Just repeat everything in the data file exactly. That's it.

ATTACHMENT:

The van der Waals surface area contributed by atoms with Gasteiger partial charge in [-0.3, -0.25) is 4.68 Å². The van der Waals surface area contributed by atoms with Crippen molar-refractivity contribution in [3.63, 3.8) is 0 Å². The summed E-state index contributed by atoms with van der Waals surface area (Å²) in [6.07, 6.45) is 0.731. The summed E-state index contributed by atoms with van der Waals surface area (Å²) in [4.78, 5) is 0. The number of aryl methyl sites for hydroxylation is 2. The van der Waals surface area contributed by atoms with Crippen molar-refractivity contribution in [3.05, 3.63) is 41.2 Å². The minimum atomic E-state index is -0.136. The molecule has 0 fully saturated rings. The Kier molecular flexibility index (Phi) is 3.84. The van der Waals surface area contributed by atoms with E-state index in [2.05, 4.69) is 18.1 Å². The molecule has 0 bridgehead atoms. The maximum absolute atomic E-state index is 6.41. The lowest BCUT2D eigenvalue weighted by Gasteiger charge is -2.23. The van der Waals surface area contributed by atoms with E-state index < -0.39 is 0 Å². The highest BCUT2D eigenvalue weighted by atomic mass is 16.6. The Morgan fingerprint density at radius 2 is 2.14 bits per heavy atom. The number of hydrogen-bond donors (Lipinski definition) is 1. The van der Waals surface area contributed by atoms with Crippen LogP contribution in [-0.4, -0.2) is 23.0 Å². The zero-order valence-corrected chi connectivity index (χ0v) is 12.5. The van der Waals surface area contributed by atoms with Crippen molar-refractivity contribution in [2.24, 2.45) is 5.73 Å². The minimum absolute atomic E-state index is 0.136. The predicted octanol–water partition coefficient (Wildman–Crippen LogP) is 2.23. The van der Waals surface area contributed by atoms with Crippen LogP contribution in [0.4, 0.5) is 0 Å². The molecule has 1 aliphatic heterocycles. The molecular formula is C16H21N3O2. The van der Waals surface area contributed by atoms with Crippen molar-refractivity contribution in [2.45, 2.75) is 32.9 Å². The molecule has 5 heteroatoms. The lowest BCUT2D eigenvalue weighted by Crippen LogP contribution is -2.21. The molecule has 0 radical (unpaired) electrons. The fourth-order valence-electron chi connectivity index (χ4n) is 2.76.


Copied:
The van der Waals surface area contributed by atoms with Gasteiger partial charge in [-0.3, -0.25) is 4.68 Å². The van der Waals surface area contributed by atoms with Crippen molar-refractivity contribution in [3.63, 3.8) is 0 Å². The summed E-state index contributed by atoms with van der Waals surface area (Å²) in [6.07, 6.45) is 0.731. The summed E-state index contributed by atoms with van der Waals surface area (Å²) in [4.78, 5) is 0. The number of aryl methyl sites for hydroxylation is 2. The van der Waals surface area contributed by atoms with Crippen molar-refractivity contribution in [3.05, 3.63) is 41.2 Å². The minimum atomic E-state index is -0.136. The molecule has 0 fully saturated rings. The Kier molecular flexibility index (Phi) is 3.84. The van der Waals surface area contributed by atoms with E-state index in [2.05, 4.69) is 18.1 Å². The molecule has 0 bridgehead atoms. The maximum absolute atomic E-state index is 6.41. The lowest BCUT2D eigenvalue weighted by Gasteiger charge is -2.23. The van der Waals surface area contributed by atoms with E-state index < -0.39 is 0 Å². The highest BCUT2D eigenvalue weighted by atomic mass is 16.6. The Morgan fingerprint density at radius 2 is 2.14 bits per heavy atom. The number of hydrogen-bond donors (Lipinski definition) is 1. The van der Waals surface area contributed by atoms with Crippen LogP contribution in [-0.4, -0.2) is 23.0 Å². The zero-order valence-corrected chi connectivity index (χ0v) is 12.5. The van der Waals surface area contributed by atoms with Crippen molar-refractivity contribution in [2.24, 2.45) is 5.73 Å². The minimum absolute atomic E-state index is 0.136. The predicted octanol–water partition coefficient (Wildman–Crippen LogP) is 2.23. The van der Waals surface area contributed by atoms with Crippen LogP contribution in [0.4, 0.5) is 0 Å². The molecule has 1 aliphatic heterocycles. The molecular formula is C16H21N3O2. The van der Waals surface area contributed by atoms with Crippen molar-refractivity contribution in [2.45, 2.75) is 32.9 Å². The molecule has 5 heteroatoms. The lowest BCUT2D eigenvalue weighted by Crippen LogP contribution is -2.21. The molecule has 0 radical (unpaired) electrons. The fourth-order valence-electron chi connectivity index (χ4n) is 2.76.